MIAMI (CBSMiami) – Jasmine McDuffey says she spends more time in a dance studio in Richmond Heights than any place else.
“I think I love dance ever since I stepped foot into Dedications,” said Jasmine.
CBS4’s Rudabeh Shahbazi visited the 17-year-old and her dance classmates after she wrote to CBS4 about her mentor, Raymond Young, the man she calls her best friend.
“Over 50 people attend every Friday and Saturday, ranging in ages from 2 to 30, each having their own story about how Mr. Young has positively impacted their lives,” said Jasmine as she read from an email sent to CBS4. “He has left a mark on the Richmond Heights community, Miami, and the world, all while keeping God first.”
Jasmine said she remembers a time when she didn’t have the confidence to take to the stage, when someone told her she wasn’t built to be a dancer.
“I would say I didnt want to dance anymore because I saw the other dancers that were more flexible and had more technique and those thoughts about me becoming a professional dancer quickly went out there,” she said.
That’s when Young stepped in. As founder and artisic director of Dedications Dance Academy, he made it his mission to help young people like Jasmine.
“I get emotional when I talk about this. If you would’ve looked at her five years ago someone would’ve said ‘you know what? I dont see her blossoming into the beautiful young lady that she is’,” said Young. “But I saw something in her, there was something in her eyes and I never gave up. I embraced her, I nutured her. I was tough on her and now when you see her on stage she’s like a jewel that has been defined and is finally ready to shine.”
Young, who danced professionally in his younger years, said he discovered his true calling when he arrived in Richmond Heights.
“One day God said to me ‘enough is enough, no more dancing to be a star. I want you to use your gift to impact this world by pouring into children’. I couldnt understand it, but God wanted me to use my gift and now i understand why,” he said. “Because we are located in the inner city, a lot of my students, unfortunately, come from a single broken home where there is an absence of a father, so I’ve adopted the role of father to so many of my students.”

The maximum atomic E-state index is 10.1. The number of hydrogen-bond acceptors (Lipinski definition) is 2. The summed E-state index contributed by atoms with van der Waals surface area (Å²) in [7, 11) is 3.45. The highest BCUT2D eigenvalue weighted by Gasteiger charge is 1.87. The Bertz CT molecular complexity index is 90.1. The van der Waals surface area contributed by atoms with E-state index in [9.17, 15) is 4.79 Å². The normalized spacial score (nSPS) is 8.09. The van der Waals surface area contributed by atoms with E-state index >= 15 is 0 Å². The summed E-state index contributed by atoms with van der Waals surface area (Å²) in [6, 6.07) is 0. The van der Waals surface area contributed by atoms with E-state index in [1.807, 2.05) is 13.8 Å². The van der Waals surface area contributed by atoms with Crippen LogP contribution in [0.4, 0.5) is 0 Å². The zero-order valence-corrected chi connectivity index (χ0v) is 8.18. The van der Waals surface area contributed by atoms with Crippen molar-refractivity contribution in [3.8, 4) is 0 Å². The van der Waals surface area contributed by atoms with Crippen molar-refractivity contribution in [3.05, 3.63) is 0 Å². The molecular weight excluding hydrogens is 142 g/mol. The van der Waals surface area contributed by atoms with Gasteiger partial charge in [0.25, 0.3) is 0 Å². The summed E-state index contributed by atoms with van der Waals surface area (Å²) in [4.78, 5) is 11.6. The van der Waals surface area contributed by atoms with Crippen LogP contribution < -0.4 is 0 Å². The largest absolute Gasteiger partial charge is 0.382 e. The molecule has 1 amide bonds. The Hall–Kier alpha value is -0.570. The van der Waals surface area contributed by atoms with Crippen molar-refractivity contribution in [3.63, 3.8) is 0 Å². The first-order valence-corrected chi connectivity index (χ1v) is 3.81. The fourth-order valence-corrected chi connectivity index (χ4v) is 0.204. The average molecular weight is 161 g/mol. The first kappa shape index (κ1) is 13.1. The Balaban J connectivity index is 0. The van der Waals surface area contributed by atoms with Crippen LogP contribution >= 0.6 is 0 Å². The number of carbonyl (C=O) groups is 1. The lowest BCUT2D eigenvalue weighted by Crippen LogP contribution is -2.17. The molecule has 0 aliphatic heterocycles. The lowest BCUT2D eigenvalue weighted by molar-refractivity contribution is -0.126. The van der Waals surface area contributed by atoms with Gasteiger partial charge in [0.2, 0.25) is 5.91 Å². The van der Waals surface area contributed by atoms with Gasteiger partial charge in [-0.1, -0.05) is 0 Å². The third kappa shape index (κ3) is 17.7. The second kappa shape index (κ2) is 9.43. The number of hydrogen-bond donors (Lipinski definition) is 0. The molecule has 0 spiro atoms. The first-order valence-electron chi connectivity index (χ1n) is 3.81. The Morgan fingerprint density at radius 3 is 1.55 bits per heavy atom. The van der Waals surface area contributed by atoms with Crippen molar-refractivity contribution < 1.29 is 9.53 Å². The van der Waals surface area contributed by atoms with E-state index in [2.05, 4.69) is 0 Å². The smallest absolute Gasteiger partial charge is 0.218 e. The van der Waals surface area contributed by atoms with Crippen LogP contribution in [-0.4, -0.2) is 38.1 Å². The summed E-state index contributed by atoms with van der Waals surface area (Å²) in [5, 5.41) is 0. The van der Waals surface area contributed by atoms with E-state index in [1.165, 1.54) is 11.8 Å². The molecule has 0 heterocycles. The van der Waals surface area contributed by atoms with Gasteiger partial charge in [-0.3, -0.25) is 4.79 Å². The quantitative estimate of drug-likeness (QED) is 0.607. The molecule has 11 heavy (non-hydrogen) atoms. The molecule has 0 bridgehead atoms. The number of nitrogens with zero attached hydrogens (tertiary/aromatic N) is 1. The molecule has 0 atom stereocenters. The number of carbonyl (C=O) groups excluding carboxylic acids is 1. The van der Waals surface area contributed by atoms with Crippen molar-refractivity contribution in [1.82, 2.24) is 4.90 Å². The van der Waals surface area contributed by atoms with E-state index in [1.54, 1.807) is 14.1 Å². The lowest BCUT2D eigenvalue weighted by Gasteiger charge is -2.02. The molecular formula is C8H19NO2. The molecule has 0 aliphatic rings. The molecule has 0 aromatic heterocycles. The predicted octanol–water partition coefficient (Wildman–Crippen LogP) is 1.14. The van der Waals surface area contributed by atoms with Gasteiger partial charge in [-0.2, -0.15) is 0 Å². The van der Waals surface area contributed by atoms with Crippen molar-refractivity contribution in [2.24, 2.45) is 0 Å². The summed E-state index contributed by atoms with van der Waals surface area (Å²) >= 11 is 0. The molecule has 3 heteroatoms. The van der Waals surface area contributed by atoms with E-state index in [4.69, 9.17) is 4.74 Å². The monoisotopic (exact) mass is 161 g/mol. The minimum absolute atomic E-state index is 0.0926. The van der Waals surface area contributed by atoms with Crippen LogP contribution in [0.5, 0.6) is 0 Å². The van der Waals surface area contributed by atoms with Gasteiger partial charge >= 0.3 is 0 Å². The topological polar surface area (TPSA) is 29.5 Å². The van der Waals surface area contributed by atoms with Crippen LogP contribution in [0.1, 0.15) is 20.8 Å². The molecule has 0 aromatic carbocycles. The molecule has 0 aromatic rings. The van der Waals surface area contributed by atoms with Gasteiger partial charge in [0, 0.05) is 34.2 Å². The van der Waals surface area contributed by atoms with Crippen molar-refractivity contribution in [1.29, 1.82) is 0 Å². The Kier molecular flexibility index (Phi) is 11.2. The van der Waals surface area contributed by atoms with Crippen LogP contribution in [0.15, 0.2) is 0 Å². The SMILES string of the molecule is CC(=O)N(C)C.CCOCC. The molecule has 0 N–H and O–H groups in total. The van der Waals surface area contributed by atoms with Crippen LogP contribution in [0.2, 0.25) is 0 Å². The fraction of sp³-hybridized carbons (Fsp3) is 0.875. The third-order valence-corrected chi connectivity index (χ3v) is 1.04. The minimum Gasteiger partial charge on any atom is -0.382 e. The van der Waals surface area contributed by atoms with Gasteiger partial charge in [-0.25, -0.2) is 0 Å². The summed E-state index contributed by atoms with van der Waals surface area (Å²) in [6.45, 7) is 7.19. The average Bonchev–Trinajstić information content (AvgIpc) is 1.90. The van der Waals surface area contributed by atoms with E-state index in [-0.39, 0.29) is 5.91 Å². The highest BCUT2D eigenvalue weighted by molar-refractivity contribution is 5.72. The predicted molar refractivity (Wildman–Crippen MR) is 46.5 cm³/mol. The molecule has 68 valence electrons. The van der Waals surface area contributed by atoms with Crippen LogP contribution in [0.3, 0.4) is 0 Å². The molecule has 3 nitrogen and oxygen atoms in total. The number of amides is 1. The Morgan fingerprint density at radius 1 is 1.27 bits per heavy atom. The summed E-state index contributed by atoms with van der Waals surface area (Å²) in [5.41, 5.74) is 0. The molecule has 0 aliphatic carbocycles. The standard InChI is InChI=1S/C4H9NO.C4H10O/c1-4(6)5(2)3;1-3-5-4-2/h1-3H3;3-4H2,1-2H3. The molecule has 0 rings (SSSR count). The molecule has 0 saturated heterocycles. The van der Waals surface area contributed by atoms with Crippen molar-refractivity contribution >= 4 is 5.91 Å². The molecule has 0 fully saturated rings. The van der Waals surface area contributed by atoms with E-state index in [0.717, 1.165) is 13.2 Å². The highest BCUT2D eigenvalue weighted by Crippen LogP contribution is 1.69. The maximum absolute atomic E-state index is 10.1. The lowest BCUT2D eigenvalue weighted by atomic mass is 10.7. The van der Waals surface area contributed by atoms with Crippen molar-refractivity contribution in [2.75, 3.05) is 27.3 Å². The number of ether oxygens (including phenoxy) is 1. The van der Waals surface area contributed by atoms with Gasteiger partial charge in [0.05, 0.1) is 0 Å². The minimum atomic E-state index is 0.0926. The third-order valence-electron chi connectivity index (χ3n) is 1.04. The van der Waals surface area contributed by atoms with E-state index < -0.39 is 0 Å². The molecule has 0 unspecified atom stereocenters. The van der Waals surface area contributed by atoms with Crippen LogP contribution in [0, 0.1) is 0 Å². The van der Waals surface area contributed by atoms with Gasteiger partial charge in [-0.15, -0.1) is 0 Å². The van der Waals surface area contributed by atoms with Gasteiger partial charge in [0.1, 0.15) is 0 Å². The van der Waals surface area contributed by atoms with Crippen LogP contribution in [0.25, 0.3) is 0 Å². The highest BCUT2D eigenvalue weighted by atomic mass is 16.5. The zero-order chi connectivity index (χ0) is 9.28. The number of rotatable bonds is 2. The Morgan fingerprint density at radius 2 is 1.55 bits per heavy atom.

Young’s dancers recently put on a performance at the Bethel Apolostic Church in North Miami Beach, their “Echoes of Freedom” was a tribute to African-American history.
“So what I do is train my dancers to channel their frustrations through the stage as opposed to demonstrating, we use the stage as our voice,” said Young, “Because there is something magical, there is something mystical about the stage.”
It’s that magic that has kept Jasmine motivated and ready to follow her dreams
“Once I leave high school I want to be just like Mr. Y, have my own dance studio,” she said. “This has become way more than a hobby, this has become my passion. Thank you for many years of dedication to Dedications and to the parent who told me dance isn’t for everyone. Dance certainly isnt for everyone but dance is certainly for me.”
Young has been mentoring young men and women for the past decade.
“So that’s what I do with my students. I’m tough on them. When I say ‘5-6-7-8’ I mean ‘5-6-7-8’ (claps hands) because I’m teaching them discipline but on that other hand I love on them and I nuture them and I remind them that they are somebody,” he said.
Jasmine, who is a teacher at Dedications and Young’s assistant, is set to graduate next year. Her dream is to attend Barry University and major in business with a minor in fine arts.
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